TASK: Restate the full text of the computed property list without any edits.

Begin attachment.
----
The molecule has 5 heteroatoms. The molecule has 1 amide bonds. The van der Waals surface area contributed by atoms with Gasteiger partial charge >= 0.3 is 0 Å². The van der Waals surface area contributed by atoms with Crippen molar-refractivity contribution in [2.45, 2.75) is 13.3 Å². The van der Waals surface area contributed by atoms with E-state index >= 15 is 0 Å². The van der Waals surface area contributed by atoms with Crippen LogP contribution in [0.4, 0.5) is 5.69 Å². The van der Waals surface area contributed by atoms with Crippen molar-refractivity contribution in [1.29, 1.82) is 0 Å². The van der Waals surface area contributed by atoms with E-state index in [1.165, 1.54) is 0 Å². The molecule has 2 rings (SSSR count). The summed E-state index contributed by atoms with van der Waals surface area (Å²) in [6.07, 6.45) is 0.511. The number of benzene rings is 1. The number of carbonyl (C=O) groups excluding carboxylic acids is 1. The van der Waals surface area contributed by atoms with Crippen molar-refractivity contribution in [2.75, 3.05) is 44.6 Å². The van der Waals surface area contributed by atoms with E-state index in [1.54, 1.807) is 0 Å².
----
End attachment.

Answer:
The molecule has 5 heteroatoms. The molecule has 1 amide bonds. The van der Waals surface area contributed by atoms with Gasteiger partial charge >= 0.3 is 0 Å². The van der Waals surface area contributed by atoms with Crippen molar-refractivity contribution in [2.45, 2.75) is 13.3 Å². The van der Waals surface area contributed by atoms with E-state index >= 15 is 0 Å². The van der Waals surface area contributed by atoms with Crippen LogP contribution in [0.4, 0.5) is 5.69 Å². The van der Waals surface area contributed by atoms with Crippen molar-refractivity contribution in [1.29, 1.82) is 0 Å². The van der Waals surface area contributed by atoms with E-state index in [1.165, 1.54) is 0 Å². The molecule has 2 rings (SSSR count). The summed E-state index contributed by atoms with van der Waals surface area (Å²) in [6.07, 6.45) is 0.511. The number of benzene rings is 1. The number of carbonyl (C=O) groups excluding carboxylic acids is 1. The van der Waals surface area contributed by atoms with Crippen molar-refractivity contribution in [2.75, 3.05) is 44.6 Å². The van der Waals surface area contributed by atoms with E-state index in [1.54, 1.807) is 0 Å².